Must read!!! Internet Scams
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Author Topic: Must read!!! Internet Scams  (Read 3897 times)
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« on: December 03, 2015, 11:59:18 am »

It's that time of the year again.   There are countless fraudsters trying to rip people off and/or infect your computers.

Here are some ways to keep from being a victim;

1. Never, ever open an attachment that you are not expecting.  

2. Never, ever give out personal details over the phone unless you know for 100% sure who you are dealing with.   No real business will ask you for your password or PIN number.

3. Emails sent to "Customer" and the like are to be treated as bogus.  They know your name.  Sometimes they may send out general info emails, which don't ask you to do anything that may not use your name, but this is becoming exceedingly rare.

4. Report suspected email fraud to the company via their dedicated fraud email address.  Sadly, you will need to look this up as each company used a different one; i.e. Paypal uses [email protected], while some using "[email protected]", some use "[email protected]", etc, etc.  

In the UK, if it's not directly related to a specific business, but a "Nigerian" type scam or other, then you can send it to [email protected] , that's the UK's national cyber crime taskforce.

EDIT:  please use [email protected]  now.

5. Never do business over the doorstep, unless you know them, like the paperboy.

6. Never click on a link in an email, expecting it's real.  Most of the time it looks almost identical.   Either type it in your self, or use one of the links you already bookmarked for it.
« Last Edit: December 09, 2020, 03:42:45 pm by (Hidden) » Logged
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« Reply #1 on: September 27, 2016, 11:16:50 am »

Paypal is having problems with fake emails.  According to one report, it has increased over 14 times in August compared to June.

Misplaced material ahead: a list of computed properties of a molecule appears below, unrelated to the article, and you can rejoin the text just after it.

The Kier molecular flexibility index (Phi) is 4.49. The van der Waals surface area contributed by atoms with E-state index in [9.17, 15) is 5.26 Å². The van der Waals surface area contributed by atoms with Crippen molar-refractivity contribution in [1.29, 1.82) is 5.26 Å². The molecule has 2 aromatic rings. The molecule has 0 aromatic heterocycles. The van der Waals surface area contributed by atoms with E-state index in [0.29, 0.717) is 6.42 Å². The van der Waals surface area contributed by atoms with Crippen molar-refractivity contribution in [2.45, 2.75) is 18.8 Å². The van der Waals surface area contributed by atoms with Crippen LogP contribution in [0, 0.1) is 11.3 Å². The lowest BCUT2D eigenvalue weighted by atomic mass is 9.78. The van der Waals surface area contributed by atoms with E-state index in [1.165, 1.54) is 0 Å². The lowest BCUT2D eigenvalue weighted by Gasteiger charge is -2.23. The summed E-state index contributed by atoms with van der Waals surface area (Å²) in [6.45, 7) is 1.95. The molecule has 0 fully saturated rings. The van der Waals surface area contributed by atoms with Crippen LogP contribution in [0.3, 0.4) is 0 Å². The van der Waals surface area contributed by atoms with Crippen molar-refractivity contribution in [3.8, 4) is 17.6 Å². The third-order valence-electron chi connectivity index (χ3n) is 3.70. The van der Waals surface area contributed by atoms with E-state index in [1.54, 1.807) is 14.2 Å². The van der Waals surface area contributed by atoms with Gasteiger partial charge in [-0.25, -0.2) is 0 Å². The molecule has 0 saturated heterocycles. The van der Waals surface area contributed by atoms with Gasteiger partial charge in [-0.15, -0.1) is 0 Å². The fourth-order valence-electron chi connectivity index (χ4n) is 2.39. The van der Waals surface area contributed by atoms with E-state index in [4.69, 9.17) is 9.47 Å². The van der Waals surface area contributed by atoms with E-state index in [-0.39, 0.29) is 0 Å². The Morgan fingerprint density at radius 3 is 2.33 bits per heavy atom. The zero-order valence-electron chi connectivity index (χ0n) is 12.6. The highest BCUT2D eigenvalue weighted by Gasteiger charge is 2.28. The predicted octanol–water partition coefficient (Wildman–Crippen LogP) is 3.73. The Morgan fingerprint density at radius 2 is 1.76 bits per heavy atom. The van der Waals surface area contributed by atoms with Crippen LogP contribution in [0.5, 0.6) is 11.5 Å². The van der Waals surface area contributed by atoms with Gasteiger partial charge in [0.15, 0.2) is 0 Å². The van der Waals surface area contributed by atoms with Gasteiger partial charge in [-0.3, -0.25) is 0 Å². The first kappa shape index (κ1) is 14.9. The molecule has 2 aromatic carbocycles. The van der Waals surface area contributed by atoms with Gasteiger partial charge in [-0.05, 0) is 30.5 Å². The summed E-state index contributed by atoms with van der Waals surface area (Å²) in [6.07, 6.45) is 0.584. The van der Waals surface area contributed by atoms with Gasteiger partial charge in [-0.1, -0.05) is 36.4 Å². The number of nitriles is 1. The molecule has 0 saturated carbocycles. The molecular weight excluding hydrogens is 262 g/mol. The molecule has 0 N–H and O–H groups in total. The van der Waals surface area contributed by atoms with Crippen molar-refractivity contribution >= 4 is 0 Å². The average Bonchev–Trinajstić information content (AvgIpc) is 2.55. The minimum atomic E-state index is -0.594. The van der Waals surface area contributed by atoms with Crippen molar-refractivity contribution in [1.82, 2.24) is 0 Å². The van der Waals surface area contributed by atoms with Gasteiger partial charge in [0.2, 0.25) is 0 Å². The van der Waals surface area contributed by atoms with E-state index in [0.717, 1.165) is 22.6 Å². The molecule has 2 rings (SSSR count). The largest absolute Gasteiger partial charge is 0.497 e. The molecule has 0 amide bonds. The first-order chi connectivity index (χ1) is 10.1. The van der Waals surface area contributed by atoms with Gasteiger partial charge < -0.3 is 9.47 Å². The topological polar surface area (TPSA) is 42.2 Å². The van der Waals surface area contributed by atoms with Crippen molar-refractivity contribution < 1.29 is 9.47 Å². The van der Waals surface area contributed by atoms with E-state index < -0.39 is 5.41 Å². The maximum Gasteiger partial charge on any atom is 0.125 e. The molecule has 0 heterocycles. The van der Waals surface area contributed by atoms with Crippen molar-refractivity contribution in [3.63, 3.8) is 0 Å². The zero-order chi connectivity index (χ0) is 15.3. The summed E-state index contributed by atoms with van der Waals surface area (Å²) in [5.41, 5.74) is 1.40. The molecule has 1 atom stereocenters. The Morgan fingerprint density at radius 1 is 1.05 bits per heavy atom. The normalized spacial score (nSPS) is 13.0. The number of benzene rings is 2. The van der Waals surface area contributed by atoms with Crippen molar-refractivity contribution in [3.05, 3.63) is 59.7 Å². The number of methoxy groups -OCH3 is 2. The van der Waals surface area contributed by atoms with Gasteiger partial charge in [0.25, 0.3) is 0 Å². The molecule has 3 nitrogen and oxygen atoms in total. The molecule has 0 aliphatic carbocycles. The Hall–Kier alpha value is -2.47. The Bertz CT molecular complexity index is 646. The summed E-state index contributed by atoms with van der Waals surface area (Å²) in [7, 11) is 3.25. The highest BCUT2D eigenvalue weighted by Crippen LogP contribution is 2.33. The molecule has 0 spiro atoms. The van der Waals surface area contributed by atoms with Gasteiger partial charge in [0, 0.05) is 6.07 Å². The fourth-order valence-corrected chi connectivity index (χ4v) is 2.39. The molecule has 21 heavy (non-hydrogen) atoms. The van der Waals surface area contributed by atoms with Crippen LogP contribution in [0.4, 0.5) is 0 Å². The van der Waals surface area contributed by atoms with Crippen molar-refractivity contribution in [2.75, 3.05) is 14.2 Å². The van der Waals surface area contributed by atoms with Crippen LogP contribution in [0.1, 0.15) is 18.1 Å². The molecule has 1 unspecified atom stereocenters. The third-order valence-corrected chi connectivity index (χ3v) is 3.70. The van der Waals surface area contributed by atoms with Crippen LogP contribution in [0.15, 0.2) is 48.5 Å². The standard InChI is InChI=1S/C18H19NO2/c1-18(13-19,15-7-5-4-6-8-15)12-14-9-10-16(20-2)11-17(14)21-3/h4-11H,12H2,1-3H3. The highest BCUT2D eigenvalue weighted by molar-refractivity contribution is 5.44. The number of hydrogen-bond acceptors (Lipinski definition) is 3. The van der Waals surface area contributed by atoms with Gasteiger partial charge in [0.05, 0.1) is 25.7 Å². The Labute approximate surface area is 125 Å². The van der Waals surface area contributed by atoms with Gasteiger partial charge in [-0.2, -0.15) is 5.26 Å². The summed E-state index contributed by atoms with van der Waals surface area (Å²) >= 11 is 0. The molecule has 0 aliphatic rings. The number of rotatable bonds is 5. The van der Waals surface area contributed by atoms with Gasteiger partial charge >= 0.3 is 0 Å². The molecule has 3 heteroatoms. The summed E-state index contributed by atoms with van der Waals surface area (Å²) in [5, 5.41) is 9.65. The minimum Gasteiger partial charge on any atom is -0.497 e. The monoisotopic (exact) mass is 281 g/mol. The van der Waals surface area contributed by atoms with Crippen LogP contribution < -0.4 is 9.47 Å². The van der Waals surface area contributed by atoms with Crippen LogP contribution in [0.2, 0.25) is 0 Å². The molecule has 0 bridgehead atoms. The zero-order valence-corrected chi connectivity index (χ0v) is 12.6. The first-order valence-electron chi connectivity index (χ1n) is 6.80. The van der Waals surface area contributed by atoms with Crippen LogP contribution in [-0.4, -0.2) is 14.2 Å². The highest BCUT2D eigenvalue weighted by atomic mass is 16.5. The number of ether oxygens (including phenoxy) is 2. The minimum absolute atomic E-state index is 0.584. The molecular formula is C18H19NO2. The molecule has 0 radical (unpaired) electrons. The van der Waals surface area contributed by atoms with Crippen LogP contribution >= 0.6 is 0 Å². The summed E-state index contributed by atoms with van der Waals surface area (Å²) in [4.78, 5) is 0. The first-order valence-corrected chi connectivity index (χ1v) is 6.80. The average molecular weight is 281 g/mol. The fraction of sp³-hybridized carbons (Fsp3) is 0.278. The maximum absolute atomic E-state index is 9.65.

A customer service agent I spoke to said that only 1 in 11+ emails claiming to be from Paypal are real.  He repeated what I said in the 1st post here; they know your name.  You are not "Dear Customer", but "Dear [insert name on your account here]".
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« Reply #2 on: December 19, 2016, 12:18:23 pm »

Update

Paypal also uses [email protected] now, but they prefer [email protected]   

After forwarding them the suspect email, you will get 2 emails from them.  One email will be a "thank you for sending this to us" email and the other will be one that tells you whether or not the suspect email is bad. 
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« Reply #3 on: November 09, 2017, 10:23:17 am »

NETFLIX is having a problem with phishing scam emails. 

I don't know how wide spread this is, but it's definitely a big problem in the UK. 

Don't use the links provided in the email. 
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« Reply #4 on: February 17, 2020, 06:30:55 pm »

I don't know if this applies outside the UK. 

Police Scotland and other UK Police Departs have warned about scam calls claiming to be from Amazon Prime. 

There are 2 types of calls;

1. Robo-calls that offer cheap Prime memberships.    Not only is this not from Amazon, once they get your banking details, they steal more than just the £40, a lot more.

2.  Robo-call and sometimes normal call claiming to be from Amazon Prime saying your Prime membership is messed up somehow and they need to access your computer to fix it.   They then steal your details to rob your bank accounts and start new credit cards in your name.
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« Reply #5 on: March 19, 2020, 11:49:24 am »

BetEnsured.com  is a scam site in Nigeria. 

If you get emails from them, as I did, Police Scotland says to block their entire domain in your email account. 

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« Reply #6 on: December 09, 2020, 03:21:26 pm »

[email protected] is UK's National Cyber Security Crime's email for reporting bogus emails.  This replaces the City of London Police email I listed above (now corrected).

Use this email for every email claiming to be from any part of the UK government, at any level.  

Also, CC them when reporting scam emails to businesses, such as eBay, PayPal, etc.
« Last Edit: December 09, 2020, 03:44:31 pm by (Hidden) » Logged



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« Reply #7 on: December 30, 2020, 07:11:49 am »

If you live in the UK and you get a text message about tax refunds claiming to be from a part of the government, it is a scam.   

This is also a common scam in the US and several other countries.
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